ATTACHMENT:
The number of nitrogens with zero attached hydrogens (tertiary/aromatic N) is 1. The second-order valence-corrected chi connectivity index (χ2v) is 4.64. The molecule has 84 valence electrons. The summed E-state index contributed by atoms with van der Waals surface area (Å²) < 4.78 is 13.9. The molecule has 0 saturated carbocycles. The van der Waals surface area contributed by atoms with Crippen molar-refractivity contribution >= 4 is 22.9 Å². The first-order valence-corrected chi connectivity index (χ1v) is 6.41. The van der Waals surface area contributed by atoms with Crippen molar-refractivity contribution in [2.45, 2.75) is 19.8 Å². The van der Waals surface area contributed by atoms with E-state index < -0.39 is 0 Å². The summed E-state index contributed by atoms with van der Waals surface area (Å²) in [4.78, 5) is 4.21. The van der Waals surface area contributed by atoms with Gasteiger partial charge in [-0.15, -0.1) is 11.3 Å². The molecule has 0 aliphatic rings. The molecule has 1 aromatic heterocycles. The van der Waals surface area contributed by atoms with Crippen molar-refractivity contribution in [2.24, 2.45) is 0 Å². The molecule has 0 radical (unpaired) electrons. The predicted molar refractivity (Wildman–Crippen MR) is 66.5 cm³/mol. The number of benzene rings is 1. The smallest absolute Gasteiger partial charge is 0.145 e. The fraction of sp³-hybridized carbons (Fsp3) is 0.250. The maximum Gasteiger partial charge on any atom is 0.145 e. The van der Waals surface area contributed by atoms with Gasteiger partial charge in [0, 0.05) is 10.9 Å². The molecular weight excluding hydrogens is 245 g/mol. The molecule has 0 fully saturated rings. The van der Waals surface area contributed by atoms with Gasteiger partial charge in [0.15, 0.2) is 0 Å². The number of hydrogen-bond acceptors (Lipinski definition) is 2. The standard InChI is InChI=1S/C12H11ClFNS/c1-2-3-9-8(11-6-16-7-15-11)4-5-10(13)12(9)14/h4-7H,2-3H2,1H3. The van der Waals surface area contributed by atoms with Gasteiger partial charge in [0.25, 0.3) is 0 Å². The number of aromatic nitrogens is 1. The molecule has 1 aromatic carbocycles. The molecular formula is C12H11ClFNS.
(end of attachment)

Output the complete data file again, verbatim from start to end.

The number of nitrogens with zero attached hydrogens (tertiary/aromatic N) is 1. The second-order valence-corrected chi connectivity index (χ2v) is 4.64. The molecule has 84 valence electrons. The summed E-state index contributed by atoms with van der Waals surface area (Å²) < 4.78 is 13.9. The molecule has 0 saturated carbocycles. The van der Waals surface area contributed by atoms with Crippen molar-refractivity contribution >= 4 is 22.9 Å². The first-order valence-corrected chi connectivity index (χ1v) is 6.41. The van der Waals surface area contributed by atoms with Crippen molar-refractivity contribution in [2.45, 2.75) is 19.8 Å². The van der Waals surface area contributed by atoms with E-state index < -0.39 is 0 Å². The summed E-state index contributed by atoms with van der Waals surface area (Å²) in [4.78, 5) is 4.21. The van der Waals surface area contributed by atoms with Gasteiger partial charge in [-0.15, -0.1) is 11.3 Å². The molecule has 0 aliphatic rings. The molecule has 1 aromatic heterocycles. The van der Waals surface area contributed by atoms with Crippen molar-refractivity contribution in [2.24, 2.45) is 0 Å². The molecule has 0 radical (unpaired) electrons. The predicted molar refractivity (Wildman–Crippen MR) is 66.5 cm³/mol. The number of benzene rings is 1. The smallest absolute Gasteiger partial charge is 0.145 e. The fraction of sp³-hybridized carbons (Fsp3) is 0.250. The maximum Gasteiger partial charge on any atom is 0.145 e. The van der Waals surface area contributed by atoms with Gasteiger partial charge in [0, 0.05) is 10.9 Å². The molecular weight excluding hydrogens is 245 g/mol. The molecule has 0 fully saturated rings. The van der Waals surface area contributed by atoms with Gasteiger partial charge in [0.15, 0.2) is 0 Å². The number of hydrogen-bond acceptors (Lipinski definition) is 2. The standard InChI is InChI=1S/C12H11ClFNS/c1-2-3-9-8(11-6-16-7-15-11)4-5-10(13)12(9)14/h4-7H,2-3H2,1H3. The van der Waals surface area contributed by atoms with Gasteiger partial charge in [0.25, 0.3) is 0 Å². The number of aromatic nitrogens is 1. The molecule has 1 aromatic carbocycles. The molecular formula is C12H11ClFNS.